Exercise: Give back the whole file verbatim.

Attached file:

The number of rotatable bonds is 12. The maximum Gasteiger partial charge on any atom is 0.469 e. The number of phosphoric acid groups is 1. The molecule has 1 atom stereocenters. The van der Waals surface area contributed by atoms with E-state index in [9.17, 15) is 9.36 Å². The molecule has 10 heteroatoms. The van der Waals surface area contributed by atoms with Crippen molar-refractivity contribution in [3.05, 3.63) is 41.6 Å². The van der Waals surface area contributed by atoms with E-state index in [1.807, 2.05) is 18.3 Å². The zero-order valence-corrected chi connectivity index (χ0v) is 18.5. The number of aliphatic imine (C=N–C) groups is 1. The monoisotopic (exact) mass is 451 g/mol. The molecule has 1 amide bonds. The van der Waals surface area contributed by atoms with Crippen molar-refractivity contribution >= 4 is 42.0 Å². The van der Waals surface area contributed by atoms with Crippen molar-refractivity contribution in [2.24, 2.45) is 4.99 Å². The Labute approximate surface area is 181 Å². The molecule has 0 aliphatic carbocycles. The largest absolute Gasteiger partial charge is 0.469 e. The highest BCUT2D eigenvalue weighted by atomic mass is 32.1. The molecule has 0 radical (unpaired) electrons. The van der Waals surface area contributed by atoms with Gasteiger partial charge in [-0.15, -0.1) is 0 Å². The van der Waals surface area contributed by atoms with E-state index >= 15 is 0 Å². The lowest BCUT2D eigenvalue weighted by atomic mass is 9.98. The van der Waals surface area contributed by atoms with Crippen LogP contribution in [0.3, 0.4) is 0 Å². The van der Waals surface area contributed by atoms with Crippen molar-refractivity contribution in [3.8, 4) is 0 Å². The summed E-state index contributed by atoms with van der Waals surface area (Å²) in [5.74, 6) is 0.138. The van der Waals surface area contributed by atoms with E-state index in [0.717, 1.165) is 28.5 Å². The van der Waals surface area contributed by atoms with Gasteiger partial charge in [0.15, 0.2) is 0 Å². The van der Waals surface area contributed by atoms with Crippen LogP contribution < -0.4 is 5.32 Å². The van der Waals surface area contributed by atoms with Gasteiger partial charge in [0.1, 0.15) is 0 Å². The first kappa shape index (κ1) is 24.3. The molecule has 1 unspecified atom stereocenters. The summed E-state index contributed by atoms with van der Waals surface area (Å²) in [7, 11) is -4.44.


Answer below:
The number of rotatable bonds is 12. The maximum Gasteiger partial charge on any atom is 0.469 e. The number of phosphoric acid groups is 1. The molecule has 1 atom stereocenters. The van der Waals surface area contributed by atoms with E-state index in [9.17, 15) is 9.36 Å². The molecule has 10 heteroatoms. The van der Waals surface area contributed by atoms with Crippen molar-refractivity contribution in [3.05, 3.63) is 41.6 Å². The van der Waals surface area contributed by atoms with E-state index in [1.807, 2.05) is 18.3 Å². The zero-order valence-corrected chi connectivity index (χ0v) is 18.5. The number of aliphatic imine (C=N–C) groups is 1. The monoisotopic (exact) mass is 451 g/mol. The molecule has 1 amide bonds. The van der Waals surface area contributed by atoms with Crippen molar-refractivity contribution >= 4 is 42.0 Å². The van der Waals surface area contributed by atoms with Crippen molar-refractivity contribution in [2.24, 2.45) is 4.99 Å². The Labute approximate surface area is 181 Å². The molecule has 0 aliphatic carbocycles. The largest absolute Gasteiger partial charge is 0.469 e. The highest BCUT2D eigenvalue weighted by atomic mass is 32.1. The molecule has 0 radical (unpaired) electrons. The van der Waals surface area contributed by atoms with Gasteiger partial charge in [-0.15, -0.1) is 0 Å². The van der Waals surface area contributed by atoms with E-state index >= 15 is 0 Å². The lowest BCUT2D eigenvalue weighted by atomic mass is 9.98. The van der Waals surface area contributed by atoms with Crippen LogP contribution in [0.3, 0.4) is 0 Å². The van der Waals surface area contributed by atoms with Crippen molar-refractivity contribution in [3.8, 4) is 0 Å². The summed E-state index contributed by atoms with van der Waals surface area (Å²) in [5.74, 6) is 0.138. The van der Waals surface area contributed by atoms with E-state index in [0.717, 1.165) is 28.5 Å². The van der Waals surface area contributed by atoms with Gasteiger partial charge in [0.15, 0.2) is 0 Å². The van der Waals surface area contributed by atoms with Crippen LogP contribution < -0.4 is 5.32 Å². The van der Waals surface area contributed by atoms with Gasteiger partial charge in [0.1, 0.15) is 0 Å². The first kappa shape index (κ1) is 24.3. The molecule has 1 unspecified atom stereocenters. The summed E-state index contributed by atoms with van der Waals surface area (Å²) in [7, 11) is -4.44.